I have written the Department and the Commission and testified to the Commission and the mayor many times about the hazardous trees in Stern Grove, and other parks as well.  In conclusion, I quote from my letter that was delivered to the Commission during my testimony on May 5, 2004: ‘If massive tree failure occurs in this park, resulting in the destruction of property or life, the Recreation and Park Department will be liable for compensation because there is substantial public record that these failures were predicted and could have been avoided by responsible preventive measures.’

 “Wherever there are trees, there is the possibility of failure,” Spiegleman said, “whenever

you are under a tree this can happen.” Asked about the report that a park user heard a loud noise, similar to a gunshot, he said that noises frequently accompany a falling branch, but that the noise “may not have alerted Ms. Bolton to look up,” because the public does not understand the dangers from above that come with the presence of trees. He conjectured that the combination of strong wind gusts coming at the wrong angle could cause failure to limbs and trees, and that the winds could weaken a limb to cause failure at a later time. California Tree Failure Report Program lists 4500 tree failures since it began reporting in 1987. http://groups.ucanr.org/treefail/.

Rec and Park officials arrived at the scene minutes after the police reported the incident, and the park was closed for 2 days while police, fire and urban foresters assessed the accident scene and then assured the safety of the area as a part of their due-diligence efforts.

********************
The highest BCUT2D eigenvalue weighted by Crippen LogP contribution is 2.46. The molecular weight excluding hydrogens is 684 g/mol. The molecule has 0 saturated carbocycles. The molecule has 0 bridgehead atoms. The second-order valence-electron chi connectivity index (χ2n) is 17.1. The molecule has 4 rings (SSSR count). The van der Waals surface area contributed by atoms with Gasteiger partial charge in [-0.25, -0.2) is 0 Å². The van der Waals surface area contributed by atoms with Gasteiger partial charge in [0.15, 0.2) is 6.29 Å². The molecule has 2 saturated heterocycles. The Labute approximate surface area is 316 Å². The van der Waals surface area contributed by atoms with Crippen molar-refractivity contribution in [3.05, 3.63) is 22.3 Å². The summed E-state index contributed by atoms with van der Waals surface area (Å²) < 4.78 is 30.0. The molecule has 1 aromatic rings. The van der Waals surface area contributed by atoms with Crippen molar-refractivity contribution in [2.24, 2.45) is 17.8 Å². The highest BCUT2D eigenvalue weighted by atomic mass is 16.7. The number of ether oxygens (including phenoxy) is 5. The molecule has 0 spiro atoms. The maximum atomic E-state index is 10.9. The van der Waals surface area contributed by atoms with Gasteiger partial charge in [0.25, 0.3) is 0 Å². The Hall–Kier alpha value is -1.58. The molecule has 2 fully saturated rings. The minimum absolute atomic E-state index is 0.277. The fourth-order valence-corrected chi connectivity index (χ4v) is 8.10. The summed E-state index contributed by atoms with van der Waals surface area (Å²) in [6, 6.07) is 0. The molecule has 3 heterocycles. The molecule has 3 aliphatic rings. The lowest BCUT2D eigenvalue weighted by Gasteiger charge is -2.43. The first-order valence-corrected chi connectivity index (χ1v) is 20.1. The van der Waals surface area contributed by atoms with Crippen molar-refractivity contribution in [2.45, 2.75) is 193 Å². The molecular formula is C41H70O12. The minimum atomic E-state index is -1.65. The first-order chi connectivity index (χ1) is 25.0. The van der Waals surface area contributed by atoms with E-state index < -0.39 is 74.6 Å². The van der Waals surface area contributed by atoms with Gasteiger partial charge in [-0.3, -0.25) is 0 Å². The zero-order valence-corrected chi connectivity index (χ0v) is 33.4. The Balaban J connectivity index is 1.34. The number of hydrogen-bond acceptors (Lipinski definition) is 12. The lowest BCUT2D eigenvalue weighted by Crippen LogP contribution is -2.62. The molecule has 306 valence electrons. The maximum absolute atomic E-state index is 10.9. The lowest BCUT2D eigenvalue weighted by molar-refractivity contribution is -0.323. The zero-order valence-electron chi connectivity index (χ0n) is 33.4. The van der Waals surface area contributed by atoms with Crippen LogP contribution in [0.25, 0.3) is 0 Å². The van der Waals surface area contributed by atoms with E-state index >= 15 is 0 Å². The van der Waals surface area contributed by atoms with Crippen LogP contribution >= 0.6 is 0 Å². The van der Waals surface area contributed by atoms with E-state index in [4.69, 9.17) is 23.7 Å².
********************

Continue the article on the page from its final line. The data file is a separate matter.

Rose Dennis, public relations manager for Recreation and Park Department said “the public should not be alarmed, the park has never looked better, Stern Grove is safe for public use. The concerts will go on as scheduled.” 

Kathleen Bolton began her career as a nurse at New England Deaconess Hospital in Boston. When she was 18 years old she worked as a critical care and surgical nurse for the National Medical Consultants, also in Boston. She moved to the Bay Area to attend Sonoma State University, where she received her bachelor degree. She was a Nursing Honor Society recipient, presidential scholar and graduated with distinction. She held a variety of jobs within her profession as well as pursuing her interests in film and her passion for dogs. She served at St. Luke’s Hospital as emergency room and critical-care nurse and worked in public health and case management, hospice and home care. She was a familiar face throughout the AIDS epidemic, working for the SF Home Care Agency beginning in 1989 and dedicating much of her free time to people with AIDS/HIV. She was active in PAWS, Pets Are Wonderful Support.

As Medical-Legal Nurse Consultant, her services included screening for merit, causation, liability, damages, and standards of care, she frequently assisted the courts, lending her expertise as a witness for cases at trial. Even though she was not an attorney, she was a member of the Bar Association and served as President of the American Association of Legal Nurse Consultants, Bay Area Chapter. She testified to the Senate House Subcommittee on Aging and presented her written work on geriatrics.

Most recently she consulted with filmmakers, adding considerable realism to documentary film and commercials, using her first-hand experience with hospital routine and procedures as well as patient behavior.

Her passion for dogs led to another avenue as professional dog walker and trainer. She owned and operated Dog Heaven and provided shelter and refuge to countless dogs. She found homes for many homeless dogs in the wake of the Katrina disaster. More information is available at www.kathleenbolton.org